Sylvester Oromoni’s Death: Victim’s Rights Matters, Prosecutor Oshinusi Almost Acted Like Prosecutor Johnson Of America

Feature Article Adetutu Oshinusi and Jacquelyn Lee Johnson
JAN 11, 2022 LISTEN
Adetutu Oshinusi and Jacquelyn Lee Johnson

The case of Sylvester Oromoni is an eye opener for Nigeria’s justice system as it raises questions about prosecutor’s accountability for likely professional misconduct.

Nigeria’s justice system is grappling with how to move forward professionally and humanly but officials like Ms. Adetutu Oshinusi seems to make the road a little difficult.

Oshinusi, caused national outrage, when as the Lagos State Director of Public Prosecution (DPP), cleared five pupils and five employees of Dowen College, Ikoyi, Lagos, who were accused of complicity in the death of 12-year-old Sylvester Oromoni.

Oshinusi’s legal advice was addressed to the Lagos State Police and the attending Magistrate, Olatunbosun Adeola, stating that autopsy report did not support any torture and toxic substance in the body of Sylvester as claimed by his family.

Oshinusi also cleared the minors of belonging to a cult group due to insufficient facts to establish the claim. I wonder if her office and the court ordered for a psychological evaluation on the accused children to gain better comprehension of their inner experiences, developmental personality traits and group styles?

It should be recalled that Dowen College management had dismissed the claim, saying that Sylvester sustained injuries while playing football with his classmates at school. Did Oshinusi find them deceitful given her entirely different medical evidence?

At the time Oshinusi cleared the student juveniles who were granted bail at a magistrate court by Chief magistrate Olatunbosun Adeola, they faced accusations of conspiracy and murder.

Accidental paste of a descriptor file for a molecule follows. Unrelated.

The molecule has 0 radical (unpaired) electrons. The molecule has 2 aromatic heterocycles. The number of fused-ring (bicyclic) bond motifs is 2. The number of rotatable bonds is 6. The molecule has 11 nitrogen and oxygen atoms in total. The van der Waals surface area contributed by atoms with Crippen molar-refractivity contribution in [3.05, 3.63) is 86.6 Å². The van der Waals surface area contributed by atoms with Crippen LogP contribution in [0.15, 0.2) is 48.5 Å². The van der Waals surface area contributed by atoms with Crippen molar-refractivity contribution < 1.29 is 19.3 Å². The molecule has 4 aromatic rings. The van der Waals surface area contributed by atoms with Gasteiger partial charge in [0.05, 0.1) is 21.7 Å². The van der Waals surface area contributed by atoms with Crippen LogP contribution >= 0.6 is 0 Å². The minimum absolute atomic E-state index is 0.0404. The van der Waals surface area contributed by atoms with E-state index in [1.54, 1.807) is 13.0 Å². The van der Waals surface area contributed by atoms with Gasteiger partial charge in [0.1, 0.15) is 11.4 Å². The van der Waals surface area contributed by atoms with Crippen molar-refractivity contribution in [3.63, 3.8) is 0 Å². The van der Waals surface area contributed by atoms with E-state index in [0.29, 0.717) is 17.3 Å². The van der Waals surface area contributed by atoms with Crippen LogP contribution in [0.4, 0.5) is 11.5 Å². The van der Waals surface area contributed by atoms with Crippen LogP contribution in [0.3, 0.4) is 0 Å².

The family of Sylvester through their lawyer, Femi Falana, had requested an inquest from the Lagos State Chief Coroner, which commenced on December 16, 2021, and has been adjourned to January 15, 2022, for further hearing. Was Oshinusi not aware of this, especially as it relates to a legal inquiry revolving a dead child, why the utter urgency on her part?

I make no attempt to explain anything here from the point of law as I am not a lawyer but on ethical and moral grounds, Oshinusi appeared to have insensitively wronged the family in their role as grieving victims, and embarrassed the Nigerian legal establishment, the Lagos state ministry of justice especially.

From the angle of human psychology, Oshinusi failed the test of prosecutor-victim sensitivity, and here is why.

She knew Sylvester died on November 30th, 2021, she is aware that his body is yet to be buried, as his father said it publicly. She is aware that the Chief Coroner’s hearing is set for January 15, 2022. Yet, Oshinusi issued her acquittal document on January 4th, 2022. Why the rush?

Sylvester’s parents appallingly and painfully only found out about the exoneration letter which was circulating in the social media. Madam Oshinusi, as a public lawyer and steward of the people, should know about ethical sensitivity.

The current national outrage over Oshinusi’s hasty and perceived insensitive actions, could be viewed as awful behavior, as inconsiderate and dishonorable, and there are times when such misconducts can result to administrative or legal penalties.

Prosecutor Oshinusi and the Dowen College matter, call to mind, a recent American matter that caused national outcry in America. Jacquelyn Lee Johnson was accused of violation of oath of a public officer when in her position as a Georgia prosecutor, showed preference to a father and son accused of killing Ahmaud Arbery, a 25-year-old black man who was pursued and gunned down as he jogged through a neighborhood in Georgia.

The now former prosecutor who prevented two police officers from arresting one of the accused murderers, is currently on bail and facing charges of obstruction and violation of oath by a public officer. Both father and son are now convicts and in prison.

Oshinusi’s conduct is not as severe as that of Johnson's, but ethically and professionally, one can argue that Oshinusi, failed to treat Sylvester’s family fairly and with dignity.

While we know that business interest, matters to the Management of the Dowen College, and wants the school reopened, we may never know if Oshinusi’s hurried and unusual approach to this juvenile investigative matter, was caused by compromise, temptations, pressure, or favor and affection towards the college proprietors? But what appeared clear is that her entire approach towards the victims' rights was marked with apparent poor judgment.